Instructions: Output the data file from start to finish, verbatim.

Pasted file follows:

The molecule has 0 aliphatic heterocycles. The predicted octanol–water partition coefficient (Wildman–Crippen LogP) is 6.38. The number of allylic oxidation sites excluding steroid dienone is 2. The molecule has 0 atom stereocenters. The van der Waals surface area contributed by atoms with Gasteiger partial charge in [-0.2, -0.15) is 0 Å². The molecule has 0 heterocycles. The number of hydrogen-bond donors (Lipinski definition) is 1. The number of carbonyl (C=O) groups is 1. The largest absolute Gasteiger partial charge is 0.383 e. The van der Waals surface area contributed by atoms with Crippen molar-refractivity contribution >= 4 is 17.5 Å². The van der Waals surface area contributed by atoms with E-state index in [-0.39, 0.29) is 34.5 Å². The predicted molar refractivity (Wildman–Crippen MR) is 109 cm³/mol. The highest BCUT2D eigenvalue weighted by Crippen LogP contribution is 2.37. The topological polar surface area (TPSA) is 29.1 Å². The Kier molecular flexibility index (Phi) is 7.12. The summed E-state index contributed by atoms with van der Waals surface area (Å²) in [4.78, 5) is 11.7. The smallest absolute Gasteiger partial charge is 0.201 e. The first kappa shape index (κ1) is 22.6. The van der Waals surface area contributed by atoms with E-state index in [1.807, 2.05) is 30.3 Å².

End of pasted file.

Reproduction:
The molecule has 0 aliphatic heterocycles. The predicted octanol–water partition coefficient (Wildman–Crippen LogP) is 6.38. The number of allylic oxidation sites excluding steroid dienone is 2. The molecule has 0 atom stereocenters. The van der Waals surface area contributed by atoms with Gasteiger partial charge in [-0.2, -0.15) is 0 Å². The molecule has 0 heterocycles. The number of hydrogen-bond donors (Lipinski definition) is 1. The number of carbonyl (C=O) groups is 1. The largest absolute Gasteiger partial charge is 0.383 e. The van der Waals surface area contributed by atoms with Crippen molar-refractivity contribution >= 4 is 17.5 Å². The van der Waals surface area contributed by atoms with E-state index in [-0.39, 0.29) is 34.5 Å². The predicted molar refractivity (Wildman–Crippen MR) is 109 cm³/mol. The highest BCUT2D eigenvalue weighted by Crippen LogP contribution is 2.37. The topological polar surface area (TPSA) is 29.1 Å². The Kier molecular flexibility index (Phi) is 7.12. The summed E-state index contributed by atoms with van der Waals surface area (Å²) in [4.78, 5) is 11.7. The smallest absolute Gasteiger partial charge is 0.201 e. The first kappa shape index (κ1) is 22.6. The van der Waals surface area contributed by atoms with E-state index in [1.807, 2.05) is 30.3 Å².